There is no more controversial piece of property (except for those Trinity River plains) in Dallas right now than the historic Lakewood Theater. Beloved by residents for its iconic tower and theatre seats that were apparently worth dumpster-diving for, this Dallas icon appears to be teetering on the edge of trouble. Since at least 2014, owner Craig Kinney has been searching for a buyer for the decades-old theatre.
Among the contenders was originally Alamo Drafthouse, which could have spelled real trouble for The Balcony Club, Lakewood Theater's nearly equally historic next door neighbor. Earlier this year, Kinney told the Dallas Morning News that if a big tenant like Alamo were to come along and demand that The Balcony Club close, the lease would terminate with 60-days notice and the Club would be forced to shutter.
A last-minute lease signing saved The Balcony Club from closing in January, but owner Teddy Davey says that Kinney — his landlord — is as committed to the 27-year-old club as ever.
And at least for now, that seems to be true. "The only thing I know about Lakewood Theater is that they’re doing an abestos abatement,” says Davey. “The landlord has informed us that they only need one day to do what they need to do in The Balcony Club. We’re open for business, and couldn’t be in a better place.”
The Balcony Club is on a year-to-year lease, which means that Davey can really only focus on the present. "All I can focus on is the term of my lease. I really don’t have any control over anything else," he says. "They don't tell me, and I don't ask."
But for fans of The Balcony Club and the musicians who play at the club — known around North Texas as the best in the city for good jazz music, show tunes and lounge standards — the loss would be devastating.
In 2013, The Balcony Club shuttered for only a few days as Davey, former Las Vegas lounge singer and well-traveled performer, took ownership of the historic location. “North Texas is blessed to have this incredible number of world-class jazz players right here. We see students and professors come out to play,” says Davey, referring to the talent pool afforded by the University of North Texas and Booker T. Washington School For The Performing Arts. “People want to create music and live their lives here. They don’t want to run off anywhere.”
The Club’s affiliation with Booker T. Washington guarantees young and talented musicians a home, a place they can always play their music. In that also comes The Balcony Club’s ridiculously diverse slate of musicians of all genres. On Monday nights, you can step into the club for a singer-songwriter showcase hosted by Dallas powerhouse vocalist Liz Mikel. On Tuesdays, Lance Lopez hosts a free-for-all blues jam, and Wednesdays the club is home to Dallas’ most “heavy-hitting” jazz musicians.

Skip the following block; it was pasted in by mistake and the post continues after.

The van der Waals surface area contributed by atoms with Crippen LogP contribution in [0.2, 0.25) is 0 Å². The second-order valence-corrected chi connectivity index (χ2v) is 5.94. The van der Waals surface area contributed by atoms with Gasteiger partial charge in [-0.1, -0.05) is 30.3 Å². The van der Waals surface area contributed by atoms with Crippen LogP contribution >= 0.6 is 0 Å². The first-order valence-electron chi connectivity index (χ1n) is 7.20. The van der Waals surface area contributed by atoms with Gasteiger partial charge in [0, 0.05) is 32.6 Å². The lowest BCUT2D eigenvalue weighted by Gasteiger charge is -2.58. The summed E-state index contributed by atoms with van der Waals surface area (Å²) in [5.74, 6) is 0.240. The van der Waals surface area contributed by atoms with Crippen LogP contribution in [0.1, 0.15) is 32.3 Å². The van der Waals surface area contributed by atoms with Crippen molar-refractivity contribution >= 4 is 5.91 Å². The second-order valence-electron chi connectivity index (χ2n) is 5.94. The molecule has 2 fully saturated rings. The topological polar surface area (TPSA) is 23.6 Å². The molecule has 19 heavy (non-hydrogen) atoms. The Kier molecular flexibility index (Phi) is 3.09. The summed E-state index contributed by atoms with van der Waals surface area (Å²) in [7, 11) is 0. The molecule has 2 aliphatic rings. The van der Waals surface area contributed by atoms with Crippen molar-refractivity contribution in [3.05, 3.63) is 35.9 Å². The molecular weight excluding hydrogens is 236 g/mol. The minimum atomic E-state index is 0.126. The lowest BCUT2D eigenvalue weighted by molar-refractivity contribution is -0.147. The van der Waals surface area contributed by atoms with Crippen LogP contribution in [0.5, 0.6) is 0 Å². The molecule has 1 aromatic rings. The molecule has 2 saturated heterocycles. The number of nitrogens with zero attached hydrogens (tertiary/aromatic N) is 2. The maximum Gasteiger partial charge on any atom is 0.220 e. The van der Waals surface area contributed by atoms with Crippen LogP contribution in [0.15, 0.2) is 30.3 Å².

“One of our biggest goals has been to make people aware that they can come express themselves and make their art and play their music here,” says Davey. “Every time we do that, our family just gets bigger and bigger.”
Davey is also seeing more and more people take a liking to the club’s decidedly lounge-y aesthetic. “More and more people are discovering this great thing called lounge entertainment,” he says. “You think that it’s this cheesy thing you’ve seen over the years, and nah, it’s none of that. This is a solid art form in and of itself, and people are discovering that.”
Whether or not they'll be able to do that for the next 10, or even five, years seems impossible to predict. The Balcony Club may be as endangered as it has ever been, despite its growth as a venue, or it may be perfectly safe. But Davey insists that Kinney is on board with keeping The Balcony Club around for a "really long time."
"There’s a lot of uncertainty out there, but between myself and the landlord, we’re talking about keeping this thing going as long as we can," he says. "If there was anything definitive, you’d hear me screaming so loud you wouldn’t have to use a phone."
And while the turmoil around Lakewood Theater and its historic tower continues, Davey and his crew at The Balcony Club just plan to keep on doing their thing. Which is really their only choice: Until Kinney finds an approved buyer for the theater next door, The Balcony Club's future is still very much up in the air.
“In the face of all this change that’s happening around us, finally The Balcony Club gets to be the consistent one,” Davey says. “That’s a reversal of the news of late, but we’re here, we’re strong, and we want everyone to come in and enjoy themselves seven nights a week.”
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